Numbers, Facts and Trends Shaping Your World

Key takeaways on international image of the U.S., Obama and presidential candidates

In President Barack Obama’s last year in office, a new Pew Research Center survey finds that views of the United States remain strongly favorable in key European and Asian nations. Compared with China, the U.S. is viewed more favorably and seen more often as the world’s leading economic power. Obama continues to receive high confidence ratings, and across the 15 countries surveyed, his former secretary of state, Hillary Clinton, gets considerably higher marks than Donald Trump.

Here are key takeaways from the report.

U.S. vs. China favorability

Views of the U.S. remain positive, especially when compared with China. Half or more in almost every nation surveyed have a favorable opinion of the U.S. The highest marks for the U.S. are found in Poland, Italy and Japan. About half or more of Indians and Chinese also have a positive view of America. The only country surveyed in which views are negative is Greece, where only 38% have a positive opinion of the U.S.

China receives lower ratings than the U.S. in virtually every country surveyed. This includes positive ratings of just 11% from neighboring Japan, and 31% from India. European countries also see China negatively, with no country expressing majority support except Greece, where 57% have a positive view of China.

As the U.S. economy has slowly grown and added jobs, and as China’s once astronomical growth rates have waned, the percentage of Europeans naming the U.S. as the world’s top economic power has increased, while the share naming China has declined.

In 2016, many people across the nations polled say the U.S. is the world’s leading economic power. Australia stands out as the one nation polled where at least half (52%) say China is the top economy in the world, compared with 32% who say it is the U.S. Relatively few respondents in these 16 nations think Japan or the countries of the European Union are the globe’s leading economic power, although 25% of Germans say it is the EU countries.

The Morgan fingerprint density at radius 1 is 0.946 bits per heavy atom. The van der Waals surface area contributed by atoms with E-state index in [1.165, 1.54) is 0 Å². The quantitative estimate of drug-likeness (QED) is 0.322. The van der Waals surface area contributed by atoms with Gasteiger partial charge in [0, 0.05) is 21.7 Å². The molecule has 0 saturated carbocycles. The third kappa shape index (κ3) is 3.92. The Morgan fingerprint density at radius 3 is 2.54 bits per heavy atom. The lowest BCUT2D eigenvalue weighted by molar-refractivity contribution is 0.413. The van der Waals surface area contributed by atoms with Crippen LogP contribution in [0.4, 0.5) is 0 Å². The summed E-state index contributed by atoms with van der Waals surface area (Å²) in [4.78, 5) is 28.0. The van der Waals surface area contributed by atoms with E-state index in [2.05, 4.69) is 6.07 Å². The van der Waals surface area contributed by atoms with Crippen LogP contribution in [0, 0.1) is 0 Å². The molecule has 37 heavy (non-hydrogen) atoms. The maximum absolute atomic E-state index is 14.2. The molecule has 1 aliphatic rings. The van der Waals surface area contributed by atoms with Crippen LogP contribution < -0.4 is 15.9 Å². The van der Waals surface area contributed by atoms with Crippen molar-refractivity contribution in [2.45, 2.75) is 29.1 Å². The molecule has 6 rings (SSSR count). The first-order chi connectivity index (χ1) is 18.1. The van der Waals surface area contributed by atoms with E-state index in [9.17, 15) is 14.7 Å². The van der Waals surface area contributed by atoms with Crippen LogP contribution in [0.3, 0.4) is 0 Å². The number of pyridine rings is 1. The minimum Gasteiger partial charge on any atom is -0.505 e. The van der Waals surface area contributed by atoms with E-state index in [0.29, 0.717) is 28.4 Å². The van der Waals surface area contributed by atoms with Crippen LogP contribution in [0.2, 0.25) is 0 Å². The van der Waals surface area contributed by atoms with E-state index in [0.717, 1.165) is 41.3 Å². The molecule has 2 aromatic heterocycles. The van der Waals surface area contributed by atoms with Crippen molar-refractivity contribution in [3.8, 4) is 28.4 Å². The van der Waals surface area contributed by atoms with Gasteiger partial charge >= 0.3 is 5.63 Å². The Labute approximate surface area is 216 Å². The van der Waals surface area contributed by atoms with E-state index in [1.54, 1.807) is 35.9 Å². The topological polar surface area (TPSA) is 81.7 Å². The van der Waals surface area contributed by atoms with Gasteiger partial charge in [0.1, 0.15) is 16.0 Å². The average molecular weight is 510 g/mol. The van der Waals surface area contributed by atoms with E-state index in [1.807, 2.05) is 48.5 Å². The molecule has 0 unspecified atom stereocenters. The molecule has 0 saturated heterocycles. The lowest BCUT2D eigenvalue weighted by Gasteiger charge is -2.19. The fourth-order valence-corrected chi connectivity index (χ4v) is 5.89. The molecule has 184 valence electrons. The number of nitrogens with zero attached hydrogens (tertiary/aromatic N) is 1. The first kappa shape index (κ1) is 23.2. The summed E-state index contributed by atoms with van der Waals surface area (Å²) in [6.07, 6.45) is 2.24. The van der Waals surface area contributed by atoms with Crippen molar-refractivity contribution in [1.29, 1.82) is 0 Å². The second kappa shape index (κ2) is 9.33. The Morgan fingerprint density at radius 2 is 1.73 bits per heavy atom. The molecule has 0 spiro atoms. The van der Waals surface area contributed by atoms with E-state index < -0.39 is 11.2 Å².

In Europe and Asia, U.S. seen as leading economic power

Confidence in Obama

Across most nations surveyed, confidence ratings for Barack Obama are high. This includes over 80% confidence in his ability to handle international affairs from people in Sweden, the Netherlands, Germany, France, Australia and Canada.

Confidence in Obama’s international abilities is lower in China (52%) than in most of the other countries surveyed, but it is still positive. Meanwhile, Greeks are the most negative toward Obama, with 58% expressing no confidence in his ability to handle world affairs.

Among Americans, about six-in-ten (58%) have confidence in Obama’s handling of world affairs, but views divide sharply along partisan lines: 92% of Democrats have confidence compared with only 21% of Republicans. 

In Europe and Asia, more confidence in Clinton than Trump

Overall, people in most of the countries surveyed across Europe and Asia have confidence in Hillary Clinton and her ability to handle international affairs. Donald Trump, however, gets negative ratings in nearly every country surveyed.

The most confidence in Clinton comes from many of the same places where Obama and the U.S. are broadly popular, such as Sweden, Germany and the Netherlands. Much smaller shares in Greece, India and China have confidence in her, although in many places where her confidence ratings are low it is because many people do not offer a response.

Trump, on the other hand, is broadly unpopular in every country surveyed. His highest ratings are in China and Italy, yet even there they do not reach a quarter. Furthermore, in Sweden, fully 82% have no confidence at all in Trump. And in the UK, which Trump visited this past week after the momentous Brexit vote, 71% of the public have no confidence in him at all. (The survey was conducted from April to May and includes interviews conducted before Trump and Clinton became their respective parties’ presumptive nominees.)

Arrogance prominently associated with people in the U.S.

People in Europe and Asia see both good and bad qualities in the American people. On the positive side, half or more in 15 of 16 nations say Americans are optimistic, and majorities in 14 countries think Americans are hardworking. However, when it comes to tolerance, fewer than half in 11 countries say that they associate tolerance with the American people. Majorities in the U.S. describe Americans as hardworking (80%), optimistic (74%), and tolerant (65%).

On the negative side, half or more in 10 countries think Americans are arrogant and many say they are greedy. And half or more in Australia, Greece, the UK, Spain, Canada and China say Americans are violent.

NOTE (April 2017): After publication, the weight for the Netherlands data was revised to correct percentages for two regions. The impact of this revision on the Netherlands data included in this blog post is very minor and does not materially change the analysis. For a summary of changes, see here. For updated demographic figures for the Netherlands, please contact